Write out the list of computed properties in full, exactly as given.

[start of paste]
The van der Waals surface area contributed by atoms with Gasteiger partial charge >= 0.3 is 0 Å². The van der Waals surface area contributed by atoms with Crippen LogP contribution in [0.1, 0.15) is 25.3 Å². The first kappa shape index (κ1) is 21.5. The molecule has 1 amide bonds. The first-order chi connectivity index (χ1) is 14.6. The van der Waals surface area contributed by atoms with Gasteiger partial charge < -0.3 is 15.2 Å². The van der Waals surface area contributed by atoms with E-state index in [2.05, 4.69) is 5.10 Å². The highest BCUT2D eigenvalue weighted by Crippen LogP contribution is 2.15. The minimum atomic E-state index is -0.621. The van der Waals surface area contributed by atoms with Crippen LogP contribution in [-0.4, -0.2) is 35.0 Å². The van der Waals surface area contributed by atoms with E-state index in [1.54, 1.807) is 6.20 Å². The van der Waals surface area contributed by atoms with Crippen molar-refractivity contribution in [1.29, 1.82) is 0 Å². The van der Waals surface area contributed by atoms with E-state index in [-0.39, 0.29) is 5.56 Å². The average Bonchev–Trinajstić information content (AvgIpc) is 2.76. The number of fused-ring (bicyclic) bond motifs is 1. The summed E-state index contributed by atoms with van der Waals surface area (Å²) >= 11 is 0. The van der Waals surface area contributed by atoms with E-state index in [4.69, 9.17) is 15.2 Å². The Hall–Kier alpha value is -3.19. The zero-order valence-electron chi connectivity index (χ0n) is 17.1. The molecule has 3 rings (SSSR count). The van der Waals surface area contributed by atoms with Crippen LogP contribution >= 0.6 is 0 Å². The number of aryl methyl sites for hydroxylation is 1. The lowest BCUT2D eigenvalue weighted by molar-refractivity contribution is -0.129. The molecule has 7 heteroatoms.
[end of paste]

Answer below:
The van der Waals surface area contributed by atoms with Gasteiger partial charge >= 0.3 is 0 Å². The van der Waals surface area contributed by atoms with Crippen LogP contribution in [0.1, 0.15) is 25.3 Å². The first kappa shape index (κ1) is 21.5. The molecule has 1 amide bonds. The first-order chi connectivity index (χ1) is 14.6. The van der Waals surface area contributed by atoms with Gasteiger partial charge < -0.3 is 15.2 Å². The van der Waals surface area contributed by atoms with E-state index in [2.05, 4.69) is 5.10 Å². The highest BCUT2D eigenvalue weighted by Crippen LogP contribution is 2.15. The minimum atomic E-state index is -0.621. The van der Waals surface area contributed by atoms with Crippen LogP contribution in [-0.4, -0.2) is 35.0 Å². The van der Waals surface area contributed by atoms with E-state index in [1.54, 1.807) is 6.20 Å². The van der Waals surface area contributed by atoms with Crippen molar-refractivity contribution in [1.29, 1.82) is 0 Å². The van der Waals surface area contributed by atoms with E-state index in [-0.39, 0.29) is 5.56 Å². The average Bonchev–Trinajstić information content (AvgIpc) is 2.76. The number of fused-ring (bicyclic) bond motifs is 1. The summed E-state index contributed by atoms with van der Waals surface area (Å²) >= 11 is 0. The van der Waals surface area contributed by atoms with E-state index in [4.69, 9.17) is 15.2 Å². The Hall–Kier alpha value is -3.19. The zero-order valence-electron chi connectivity index (χ0n) is 17.1. The molecule has 3 rings (SSSR count). The van der Waals surface area contributed by atoms with Crippen LogP contribution >= 0.6 is 0 Å². The number of aryl methyl sites for hydroxylation is 1. The lowest BCUT2D eigenvalue weighted by molar-refractivity contribution is -0.129. The molecule has 7 heteroatoms.